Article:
Article

Aimee Wodda and Meghna Bhat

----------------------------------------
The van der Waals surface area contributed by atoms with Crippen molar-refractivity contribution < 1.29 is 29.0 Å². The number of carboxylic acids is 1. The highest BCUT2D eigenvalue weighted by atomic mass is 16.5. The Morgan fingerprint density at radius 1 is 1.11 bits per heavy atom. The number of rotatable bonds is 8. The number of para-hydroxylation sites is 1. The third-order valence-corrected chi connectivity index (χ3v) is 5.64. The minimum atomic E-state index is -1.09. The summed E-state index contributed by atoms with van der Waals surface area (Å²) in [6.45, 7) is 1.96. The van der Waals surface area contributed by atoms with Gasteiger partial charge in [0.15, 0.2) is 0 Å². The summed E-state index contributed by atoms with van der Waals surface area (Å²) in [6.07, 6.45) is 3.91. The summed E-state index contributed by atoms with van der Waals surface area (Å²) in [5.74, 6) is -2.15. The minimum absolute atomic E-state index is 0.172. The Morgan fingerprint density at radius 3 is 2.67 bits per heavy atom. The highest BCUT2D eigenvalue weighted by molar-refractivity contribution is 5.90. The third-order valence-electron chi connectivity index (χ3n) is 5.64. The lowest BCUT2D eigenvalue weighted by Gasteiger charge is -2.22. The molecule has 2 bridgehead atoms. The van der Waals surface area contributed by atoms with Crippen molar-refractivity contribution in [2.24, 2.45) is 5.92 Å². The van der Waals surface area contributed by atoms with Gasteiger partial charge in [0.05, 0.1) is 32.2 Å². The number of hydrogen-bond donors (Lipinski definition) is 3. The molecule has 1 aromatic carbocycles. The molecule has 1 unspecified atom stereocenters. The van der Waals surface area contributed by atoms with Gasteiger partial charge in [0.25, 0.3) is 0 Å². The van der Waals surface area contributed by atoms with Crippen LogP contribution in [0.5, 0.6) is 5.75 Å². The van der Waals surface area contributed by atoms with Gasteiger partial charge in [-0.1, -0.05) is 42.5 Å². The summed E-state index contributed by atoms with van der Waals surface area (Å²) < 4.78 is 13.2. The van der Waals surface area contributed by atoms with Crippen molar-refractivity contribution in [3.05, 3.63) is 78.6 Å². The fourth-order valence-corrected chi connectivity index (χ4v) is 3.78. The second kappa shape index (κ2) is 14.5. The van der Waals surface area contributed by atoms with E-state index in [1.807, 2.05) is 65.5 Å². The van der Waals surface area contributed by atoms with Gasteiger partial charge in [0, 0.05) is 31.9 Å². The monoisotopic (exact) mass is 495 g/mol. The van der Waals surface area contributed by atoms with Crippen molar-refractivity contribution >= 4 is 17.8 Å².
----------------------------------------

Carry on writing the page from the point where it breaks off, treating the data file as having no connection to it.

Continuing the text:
Commercial sex continues to be an object of debate in the realm of criminological and criminal justice. The regulation of commercial sex in a global context varies due to local law, culture, and custom. Global criminolegal responses to selling sex include criminalization, decriminalization, abolition, neo-abolition, and legalization. In recent decades, global public policymakers have become increasingly concerned with the public health aspects associated with negative outcomes related to the criminalization of the purchase, facilitation, and/or sale of sex. These concerns include violence against those who sell sex, stigma when attempting to access healthcare and social services, increased risk of sexually transmitted infections or diseases (STIs or STDs) including HIV/AIDS, and economic vulnerability that leaves many who sell sex unable to negotiate the use of condoms and at risk of police arrest for carrying condoms. Those most at risk of harm tend to be young people, LGBTQ populations, and people who are racial or ethnic minorities within their communities—these are often intersecting identities. Organizations such as Amnesty International, the Global Commission on HIV and the Law, Human Rights Watch, UN AIDS, and the World Health Organization recommend decriminalization of commercial sex in order to reduce stigma and increase positive health outcomes. Scholars have also examined the challenges faced by migrant sex workers and the problematic effects of being labeled a victim of trafficking. Contemporary strategies geared toward reducing harm for those who sell sex tend to focus on rights issues and how they affect the well-being of those who sell sex.